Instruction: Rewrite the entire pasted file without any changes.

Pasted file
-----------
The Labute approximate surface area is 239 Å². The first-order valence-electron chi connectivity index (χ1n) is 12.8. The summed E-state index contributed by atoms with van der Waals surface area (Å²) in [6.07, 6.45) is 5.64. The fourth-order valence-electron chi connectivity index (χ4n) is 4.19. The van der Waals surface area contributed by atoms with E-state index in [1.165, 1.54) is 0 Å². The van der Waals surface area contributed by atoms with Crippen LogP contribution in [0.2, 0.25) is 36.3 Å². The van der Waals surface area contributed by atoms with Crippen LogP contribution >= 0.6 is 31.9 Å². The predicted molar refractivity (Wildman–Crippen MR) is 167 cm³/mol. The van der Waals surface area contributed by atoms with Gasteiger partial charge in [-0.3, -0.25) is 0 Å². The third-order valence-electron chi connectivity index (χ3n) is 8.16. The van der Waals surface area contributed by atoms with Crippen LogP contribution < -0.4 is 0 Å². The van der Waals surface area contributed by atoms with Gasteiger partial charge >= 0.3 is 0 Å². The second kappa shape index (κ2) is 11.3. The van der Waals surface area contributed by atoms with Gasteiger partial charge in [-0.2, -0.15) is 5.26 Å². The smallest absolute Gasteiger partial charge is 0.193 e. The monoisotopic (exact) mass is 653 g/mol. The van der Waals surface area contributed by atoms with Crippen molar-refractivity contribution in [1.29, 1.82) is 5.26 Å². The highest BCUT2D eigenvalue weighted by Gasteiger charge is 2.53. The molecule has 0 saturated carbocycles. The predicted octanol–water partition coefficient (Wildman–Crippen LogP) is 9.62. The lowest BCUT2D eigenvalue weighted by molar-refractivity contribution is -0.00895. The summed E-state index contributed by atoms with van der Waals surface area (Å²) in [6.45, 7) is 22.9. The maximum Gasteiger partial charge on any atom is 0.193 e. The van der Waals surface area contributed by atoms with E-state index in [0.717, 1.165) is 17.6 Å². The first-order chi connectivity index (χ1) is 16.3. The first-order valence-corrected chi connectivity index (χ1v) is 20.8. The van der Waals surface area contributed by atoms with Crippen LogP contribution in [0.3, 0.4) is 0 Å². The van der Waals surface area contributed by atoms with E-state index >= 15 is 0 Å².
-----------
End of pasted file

The Labute approximate surface area is 239 Å². The first-order valence-electron chi connectivity index (χ1n) is 12.8. The summed E-state index contributed by atoms with van der Waals surface area (Å²) in [6.07, 6.45) is 5.64. The fourth-order valence-electron chi connectivity index (χ4n) is 4.19. The van der Waals surface area contributed by atoms with E-state index in [1.165, 1.54) is 0 Å². The van der Waals surface area contributed by atoms with Crippen LogP contribution in [0.2, 0.25) is 36.3 Å². The van der Waals surface area contributed by atoms with Crippen LogP contribution >= 0.6 is 31.9 Å². The predicted molar refractivity (Wildman–Crippen MR) is 167 cm³/mol. The van der Waals surface area contributed by atoms with Gasteiger partial charge in [-0.3, -0.25) is 0 Å². The third-order valence-electron chi connectivity index (χ3n) is 8.16. The van der Waals surface area contributed by atoms with Crippen LogP contribution < -0.4 is 0 Å². The van der Waals surface area contributed by atoms with Gasteiger partial charge >= 0.3 is 0 Å². The second kappa shape index (κ2) is 11.3. The van der Waals surface area contributed by atoms with Gasteiger partial charge in [-0.2, -0.15) is 5.26 Å². The smallest absolute Gasteiger partial charge is 0.193 e. The monoisotopic (exact) mass is 653 g/mol. The van der Waals surface area contributed by atoms with Crippen molar-refractivity contribution in [1.29, 1.82) is 5.26 Å². The highest BCUT2D eigenvalue weighted by Gasteiger charge is 2.53. The molecule has 0 saturated carbocycles. The predicted octanol–water partition coefficient (Wildman–Crippen LogP) is 9.62. The lowest BCUT2D eigenvalue weighted by molar-refractivity contribution is -0.00895. The summed E-state index contributed by atoms with van der Waals surface area (Å²) in [6.45, 7) is 22.9. The maximum Gasteiger partial charge on any atom is 0.193 e. The van der Waals surface area contributed by atoms with E-state index in [0.717, 1.165) is 17.6 Å². The first-order chi connectivity index (χ1) is 16.3. The first-order valence-corrected chi connectivity index (χ1v) is 20.8. The van der Waals surface area contributed by atoms with Crippen LogP contribution in [0.3, 0.4) is 0 Å². The van der Waals surface area contributed by atoms with E-state index >= 15 is 0 Å².